Go Longhand for a Change

Go Longhand for a Change

Handwriting improves your cognitive abilities and stays out of the way of your thought process, so it's a good way to look at things from a new angle and keep you on your toes. 

Michelle E. (@micee509) - Profile Photo

@micee509

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Communication

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Organize Your Thoughts Before Writing

While there's something to be said for spontaneous writing, it really helps if you sit down and organize your thoughts beforehand. 

No matter your favorite method of organizing yourself, you'll find that putting together long-form pieces is much easier with a rough outline to work from.

Set a Regular Schedule

Setting up and sticking to it is one of the best ways to perfect your writing. 

Do it in the morning for best results, and break it up into small increments to avoid anxiety. Don't write during unscheduled times, either (though jotting down notes is okay—inspiration can strike at the strangest of times). 

Keep Up with Good Grammar

Proofreading is an important part of writing, and despite some folks having a knack for good grammar, none of us is perfect. 

Be sure to take advantage of some of the great word tools out there. Not only will they keep you writing correctly, but they're likely to keep you learning new words and idioms to freshen up your writing.

Keep a Journal

One of the best ways to improve your writing is to keep a separate journal. 

If you find it too difficult to just sit down and start writing, you can plan out a goal for your journal beforehand—it keeps you focused without burdening you with rules. =

Use Distraction-Free Writing Tools

Computers have given us a lot of great tools in the name of writing, but they also provide a myriad of distractions that can Be sure to use distraction-free writing tools—programs that block out all the other stuff on your screen and give you a large writing space where you can just go at it

Learn From Other Good Writers

Never stop reading, and always keep an eye on what famous writers like Kurt Vonnegut, Stephen King, Conan O'Brien, Jerry Seinfeld, and many others are saying about the strategies they use to write well—you never know when you may discover something new.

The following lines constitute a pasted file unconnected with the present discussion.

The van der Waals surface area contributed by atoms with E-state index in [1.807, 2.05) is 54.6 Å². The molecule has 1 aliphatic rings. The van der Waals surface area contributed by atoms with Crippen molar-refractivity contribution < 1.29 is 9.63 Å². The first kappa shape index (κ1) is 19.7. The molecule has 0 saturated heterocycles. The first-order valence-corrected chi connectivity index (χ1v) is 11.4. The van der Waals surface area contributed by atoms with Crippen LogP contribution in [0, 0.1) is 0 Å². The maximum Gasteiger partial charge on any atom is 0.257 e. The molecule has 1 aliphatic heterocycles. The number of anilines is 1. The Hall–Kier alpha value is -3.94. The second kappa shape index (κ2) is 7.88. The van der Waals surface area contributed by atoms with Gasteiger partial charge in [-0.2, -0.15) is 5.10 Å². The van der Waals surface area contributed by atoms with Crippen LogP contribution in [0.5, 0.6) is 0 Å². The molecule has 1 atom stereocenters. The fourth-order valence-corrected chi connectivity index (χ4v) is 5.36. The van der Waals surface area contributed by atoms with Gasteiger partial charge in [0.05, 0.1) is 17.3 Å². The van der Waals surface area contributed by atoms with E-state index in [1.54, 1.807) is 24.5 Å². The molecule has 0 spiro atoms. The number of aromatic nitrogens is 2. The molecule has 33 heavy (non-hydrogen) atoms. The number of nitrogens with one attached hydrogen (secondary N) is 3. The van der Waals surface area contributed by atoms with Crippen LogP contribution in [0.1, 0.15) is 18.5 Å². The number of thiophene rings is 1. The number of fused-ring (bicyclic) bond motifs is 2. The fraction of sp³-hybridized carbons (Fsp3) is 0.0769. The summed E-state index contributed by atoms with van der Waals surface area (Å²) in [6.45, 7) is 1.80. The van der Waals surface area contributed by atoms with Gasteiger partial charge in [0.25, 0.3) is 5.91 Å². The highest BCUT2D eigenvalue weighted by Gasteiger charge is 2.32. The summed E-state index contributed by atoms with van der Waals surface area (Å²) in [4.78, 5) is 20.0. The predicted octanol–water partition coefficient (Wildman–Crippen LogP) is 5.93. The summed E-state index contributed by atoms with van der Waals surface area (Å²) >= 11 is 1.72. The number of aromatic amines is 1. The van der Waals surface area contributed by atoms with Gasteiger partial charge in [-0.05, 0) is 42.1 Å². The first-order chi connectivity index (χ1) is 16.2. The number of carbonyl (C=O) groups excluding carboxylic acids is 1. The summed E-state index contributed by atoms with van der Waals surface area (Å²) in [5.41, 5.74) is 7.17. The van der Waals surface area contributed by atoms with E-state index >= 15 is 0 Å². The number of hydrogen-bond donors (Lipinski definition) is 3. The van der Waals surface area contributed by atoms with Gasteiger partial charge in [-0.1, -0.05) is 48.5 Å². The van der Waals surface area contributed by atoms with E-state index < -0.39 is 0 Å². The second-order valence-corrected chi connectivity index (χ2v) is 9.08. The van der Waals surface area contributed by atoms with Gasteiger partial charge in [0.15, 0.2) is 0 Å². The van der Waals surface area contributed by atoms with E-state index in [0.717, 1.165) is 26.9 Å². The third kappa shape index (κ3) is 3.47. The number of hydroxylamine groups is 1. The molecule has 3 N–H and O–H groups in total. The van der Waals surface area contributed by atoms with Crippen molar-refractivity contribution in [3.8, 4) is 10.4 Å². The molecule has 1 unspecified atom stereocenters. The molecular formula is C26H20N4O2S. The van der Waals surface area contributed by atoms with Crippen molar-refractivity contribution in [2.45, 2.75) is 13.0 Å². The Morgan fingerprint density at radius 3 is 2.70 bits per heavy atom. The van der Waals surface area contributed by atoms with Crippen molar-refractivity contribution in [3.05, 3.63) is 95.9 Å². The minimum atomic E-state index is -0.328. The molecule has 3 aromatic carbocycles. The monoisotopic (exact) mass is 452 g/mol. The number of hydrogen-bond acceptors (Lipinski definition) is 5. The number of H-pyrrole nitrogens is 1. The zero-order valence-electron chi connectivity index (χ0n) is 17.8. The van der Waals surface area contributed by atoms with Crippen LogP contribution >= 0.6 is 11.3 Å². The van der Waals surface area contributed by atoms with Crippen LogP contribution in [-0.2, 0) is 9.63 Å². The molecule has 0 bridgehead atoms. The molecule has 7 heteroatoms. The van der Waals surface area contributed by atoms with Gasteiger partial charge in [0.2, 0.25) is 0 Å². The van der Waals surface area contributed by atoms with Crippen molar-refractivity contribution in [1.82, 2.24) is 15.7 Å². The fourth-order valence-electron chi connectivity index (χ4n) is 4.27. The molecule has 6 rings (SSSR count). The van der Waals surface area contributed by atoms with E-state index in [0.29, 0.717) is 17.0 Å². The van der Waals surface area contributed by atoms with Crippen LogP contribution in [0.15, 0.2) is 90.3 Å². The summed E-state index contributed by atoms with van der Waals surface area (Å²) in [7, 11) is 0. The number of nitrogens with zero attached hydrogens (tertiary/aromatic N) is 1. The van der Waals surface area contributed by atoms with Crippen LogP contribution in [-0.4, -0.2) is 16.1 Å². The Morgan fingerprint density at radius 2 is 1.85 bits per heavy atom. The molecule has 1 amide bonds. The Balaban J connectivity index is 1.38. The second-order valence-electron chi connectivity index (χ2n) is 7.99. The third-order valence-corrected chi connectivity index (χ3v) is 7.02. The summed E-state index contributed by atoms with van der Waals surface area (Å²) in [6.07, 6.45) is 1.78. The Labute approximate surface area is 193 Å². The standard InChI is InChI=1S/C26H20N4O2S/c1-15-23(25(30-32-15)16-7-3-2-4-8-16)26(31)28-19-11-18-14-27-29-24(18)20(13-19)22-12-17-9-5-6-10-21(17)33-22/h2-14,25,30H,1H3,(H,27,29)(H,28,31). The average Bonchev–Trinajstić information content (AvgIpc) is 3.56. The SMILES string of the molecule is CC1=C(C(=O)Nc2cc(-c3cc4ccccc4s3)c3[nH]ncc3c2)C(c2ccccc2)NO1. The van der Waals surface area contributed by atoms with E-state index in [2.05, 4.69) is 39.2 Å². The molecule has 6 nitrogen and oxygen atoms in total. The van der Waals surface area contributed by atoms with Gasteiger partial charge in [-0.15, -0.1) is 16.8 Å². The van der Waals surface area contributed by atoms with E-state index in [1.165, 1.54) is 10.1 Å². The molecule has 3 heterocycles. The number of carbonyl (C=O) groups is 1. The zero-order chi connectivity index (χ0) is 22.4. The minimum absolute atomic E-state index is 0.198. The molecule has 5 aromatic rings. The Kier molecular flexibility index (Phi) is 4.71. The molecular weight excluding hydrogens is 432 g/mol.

Know Your Most Common Mistakes

... in order to avoid them. 

Know your typos, cliches, and misheard expressions that constantly haunt even your best writing. Know which mistakes are your most common, and focus on fixing them one at a time. If more extreme measures are needed, you can also consider autocorrecting them as you write.

Beat Writer's Block

Try curing it with some writing toys, or draft it as an email to get the juices flowing. Just showing up to your scheduled time works pretty well, too.

If you find it becomes a recurring problem, stop your writing sessions in the middle of a sentence to give yourself somewhere to pick up from the next time you sit down—there's nothing worse for writer's block than a blank page.

Remember Why You're Writing

Remind yourself why you write to keep yourself motivated. 

Write your goals on your mirror with dry erase markers, or try one of our many other motivation tips out there. 

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RELATED IDEAS

  1. Decide what the book is about. Write the argument of your book in a sentence, then turn that into a paragraph, then into a one-page outline. Then write a table of contents to help guide your writing. Break each chapter into a few sections.
  2. Set a daily word count goal. John Grisham began writing when he was really busy as a lawyer and new dad. He got up an hour or two early and wrote one page a day until he had a novel. A page is about 300 words.
  3. Set a time to work on your book every day. Consistency makes creativity easier.
  4. Write in the same special place every time that is different from where you do other activities.

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IDEAS

Integrating journaling in your daily life

The biggest mistake is to journal only in reaction to something that is going on, instead of letting it be part of a system.

Make writing in your personal journal part of your everyday routine.

The attention span of internet users has dropped from 12 seconds to 8 seconds. That means you’ve got to grab your readers and convince them to stay. Or, at the very least, quickly give them something they can take away.

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